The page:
02 September 2009

100 Issue for 100 Days: #17

#17: Jacob I Have Loved

Television and literature have always been locked in a competition for my affection. Both can easily tap into my emotions so much so that I've been known to full-on sob on the bus over Dumbledore's death and also wake up out of a dead sleep in tears because Denny Duquette suffered a heart attack. But there's very few times when these two passions collide. Luckily, I've found one place where they always do and it's Television Without Pity. In particular, one writer has managed to take the simple television recap to the height of literary critique and that's Jacob.

He is who I aspire to be. Every time I watch an episode of Weeds or Gossip Girl I can't wait until I can read his recaps because I know they will take the analysis of the episode to a level that will inevitably make me love the episode even more. After watching the season finale of Weeds, I went to TWoP to discover that Jacob had titled his recaplet "The Brief and Wonderous Life of Pilar Zuzuao", a play on the Junot Diaz novel The Brief and Wonderous Life of Oscar Wao. Where else can I get my geek fix so easily?

Beyond clever wordplay and literary references, reading a Jacob recap is like eating thinly sliced himachi tuna with honeydew melon and sea salt on a summer day. That is to say: sublime. When discussing True Blood, where else can I find insight like:
But you don't go home. You go to a new place every time. While she was away, the world became wild. The old safe places became not so safe; the old hiding places were touched with madness. The uncanny began to invade; the uncanny was invited in. She reached out and touched his fangs, and offered him her throat ....Welcome in, it says on the left, and FUCK OFF, it says on the right: You don't go home, and welcome home.
That is the beauty of his writing. It's haunting and keen in a way that makes you feel like you've just watched something completely different and MISSED THE ENTIRE POINT. His recaps for half-hour shows are at least 12 pages long and the hour-long dramas (if it's a great episode) can run from 20-36! I've happily downloaded songs, rented films, run internet searches and broke open a dictionary because of a recap.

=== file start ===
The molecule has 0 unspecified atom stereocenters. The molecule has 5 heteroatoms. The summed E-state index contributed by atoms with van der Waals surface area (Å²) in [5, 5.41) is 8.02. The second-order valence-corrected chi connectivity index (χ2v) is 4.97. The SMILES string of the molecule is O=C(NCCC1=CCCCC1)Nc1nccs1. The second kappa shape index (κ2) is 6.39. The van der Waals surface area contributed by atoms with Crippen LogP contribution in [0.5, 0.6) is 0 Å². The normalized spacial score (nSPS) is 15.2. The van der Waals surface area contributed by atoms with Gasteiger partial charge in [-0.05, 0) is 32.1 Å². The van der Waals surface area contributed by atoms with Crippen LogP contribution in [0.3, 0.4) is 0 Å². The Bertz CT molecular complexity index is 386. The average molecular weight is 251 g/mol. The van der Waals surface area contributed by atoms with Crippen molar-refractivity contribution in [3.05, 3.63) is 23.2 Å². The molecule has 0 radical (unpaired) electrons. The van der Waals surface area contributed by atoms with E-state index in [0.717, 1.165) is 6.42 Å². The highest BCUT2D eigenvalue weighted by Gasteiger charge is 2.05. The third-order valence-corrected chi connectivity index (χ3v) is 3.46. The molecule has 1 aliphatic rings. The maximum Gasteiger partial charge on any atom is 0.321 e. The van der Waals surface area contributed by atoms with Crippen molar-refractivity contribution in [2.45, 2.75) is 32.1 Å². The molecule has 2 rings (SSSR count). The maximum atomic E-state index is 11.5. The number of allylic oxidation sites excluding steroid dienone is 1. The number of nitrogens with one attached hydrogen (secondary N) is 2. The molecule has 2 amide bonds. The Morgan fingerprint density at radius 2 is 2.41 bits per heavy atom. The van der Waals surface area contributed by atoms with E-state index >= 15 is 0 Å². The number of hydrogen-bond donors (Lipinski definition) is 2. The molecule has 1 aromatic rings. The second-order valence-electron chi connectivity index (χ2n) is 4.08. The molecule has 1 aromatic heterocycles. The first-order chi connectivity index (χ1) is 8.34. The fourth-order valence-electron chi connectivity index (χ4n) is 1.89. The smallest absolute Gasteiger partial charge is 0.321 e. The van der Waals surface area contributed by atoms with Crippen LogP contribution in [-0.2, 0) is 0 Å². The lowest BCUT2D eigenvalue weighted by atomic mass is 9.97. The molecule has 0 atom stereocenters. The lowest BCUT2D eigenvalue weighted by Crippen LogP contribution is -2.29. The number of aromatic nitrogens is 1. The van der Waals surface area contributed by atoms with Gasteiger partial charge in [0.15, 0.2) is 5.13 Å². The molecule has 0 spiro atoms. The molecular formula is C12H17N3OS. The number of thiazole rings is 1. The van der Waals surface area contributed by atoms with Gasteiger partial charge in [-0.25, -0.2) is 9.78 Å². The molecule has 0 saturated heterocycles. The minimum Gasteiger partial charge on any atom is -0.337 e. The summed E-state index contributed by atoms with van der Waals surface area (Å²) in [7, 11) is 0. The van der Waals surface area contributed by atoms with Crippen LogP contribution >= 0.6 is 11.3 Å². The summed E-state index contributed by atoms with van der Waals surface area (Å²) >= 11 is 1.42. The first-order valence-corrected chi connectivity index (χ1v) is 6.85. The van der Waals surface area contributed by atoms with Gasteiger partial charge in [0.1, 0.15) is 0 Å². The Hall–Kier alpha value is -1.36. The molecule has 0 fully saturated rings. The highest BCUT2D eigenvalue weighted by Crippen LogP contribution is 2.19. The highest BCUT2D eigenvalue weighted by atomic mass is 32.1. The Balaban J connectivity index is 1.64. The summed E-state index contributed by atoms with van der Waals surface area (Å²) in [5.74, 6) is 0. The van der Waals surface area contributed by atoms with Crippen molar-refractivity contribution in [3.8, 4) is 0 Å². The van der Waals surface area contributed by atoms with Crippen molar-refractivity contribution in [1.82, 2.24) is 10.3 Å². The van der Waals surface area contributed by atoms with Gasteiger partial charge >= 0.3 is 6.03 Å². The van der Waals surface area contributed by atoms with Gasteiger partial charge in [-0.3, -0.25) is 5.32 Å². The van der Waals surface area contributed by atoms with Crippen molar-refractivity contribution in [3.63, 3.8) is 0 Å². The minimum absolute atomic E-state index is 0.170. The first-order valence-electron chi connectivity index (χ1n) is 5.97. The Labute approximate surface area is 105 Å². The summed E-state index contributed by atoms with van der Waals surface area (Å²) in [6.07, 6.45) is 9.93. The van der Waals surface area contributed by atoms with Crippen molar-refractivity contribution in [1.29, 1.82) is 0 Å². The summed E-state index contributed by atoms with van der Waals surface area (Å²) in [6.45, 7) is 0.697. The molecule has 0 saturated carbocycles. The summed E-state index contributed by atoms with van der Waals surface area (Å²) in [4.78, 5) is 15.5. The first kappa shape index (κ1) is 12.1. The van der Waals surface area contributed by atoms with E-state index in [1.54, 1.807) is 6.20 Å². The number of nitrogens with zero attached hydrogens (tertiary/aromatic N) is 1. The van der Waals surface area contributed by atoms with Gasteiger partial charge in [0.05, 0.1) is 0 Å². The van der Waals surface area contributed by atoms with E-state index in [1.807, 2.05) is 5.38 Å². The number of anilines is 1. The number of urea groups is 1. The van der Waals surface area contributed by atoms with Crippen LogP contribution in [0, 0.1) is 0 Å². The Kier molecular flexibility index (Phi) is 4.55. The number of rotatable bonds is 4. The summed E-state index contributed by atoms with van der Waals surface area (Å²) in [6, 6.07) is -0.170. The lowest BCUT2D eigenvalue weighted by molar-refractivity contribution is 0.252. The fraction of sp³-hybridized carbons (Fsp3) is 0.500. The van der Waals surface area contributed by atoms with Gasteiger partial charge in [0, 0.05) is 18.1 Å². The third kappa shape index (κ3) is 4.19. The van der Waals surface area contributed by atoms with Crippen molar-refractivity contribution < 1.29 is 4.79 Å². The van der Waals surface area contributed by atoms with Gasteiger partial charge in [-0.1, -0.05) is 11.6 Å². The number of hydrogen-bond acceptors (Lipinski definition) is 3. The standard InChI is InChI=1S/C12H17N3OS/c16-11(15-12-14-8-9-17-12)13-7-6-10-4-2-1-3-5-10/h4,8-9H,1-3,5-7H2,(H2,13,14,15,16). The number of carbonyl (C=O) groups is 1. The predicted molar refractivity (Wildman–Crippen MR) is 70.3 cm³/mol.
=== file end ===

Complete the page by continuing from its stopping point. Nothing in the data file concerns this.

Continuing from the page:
Reading this today inspired me to write this post:

And so in the finale, of all places, we're finally being told outright what we could have been watching all this time: Pilar is the U-Turn that Nancy couldn't overlook, because she is a woman. She uses all the tools Nancy has and lots of tools Nancy doesn't have, and has been creeping unseen into every aspect of Nancy's life until she's not sure who the Boss really is. .... Pilar exists as a powerful woman, then, to deconstruct and transcend the Nancy/Men and Men/Boys binaries that Nancy's been operating on (in Jungian terms, she's the tertium non datur, the irrational symbol that transcends the signified opposites, allowing Nancy to bring the possibility of a new path up into consciousness)*. And that would have been a great story, and it's the story we're being told we got, but it's not actually the story we got.
*Emphasis mine.

After reading this (and looking up the term: tertium non datur), I realized I was left with two choices: acknowledge this amazing writer or not. And I chose the former.
The first time I reveled in the genius that I was reading was during a Gossip Girl recap titled "When U Were a Fever". I followed the winding prose that built like the fever described in the episode until I landed at the end:
How bad does it get, in the dark places? And just before the music goes crazy and the fever returns, and the camera away from the two of them every fourth beat, back and up the staircase, before everybody watching goes: "The fuck!?" and starts screaming, Serena says: "I killed someone."
That was exactly how I felt watching the episode. The building of suspense until you're on the edge of your seat wondering what the FUCK has been going on and then that moment of reveal right before the credits just like the weekly "thud" that ends every episode of Lost. But the awe-inspiring realization is that all of that was recaptured in someone's analysis of the episode. You don't have to watch it again because it's all astutely laid out for you in the place you were least expecting. And that is what I love.

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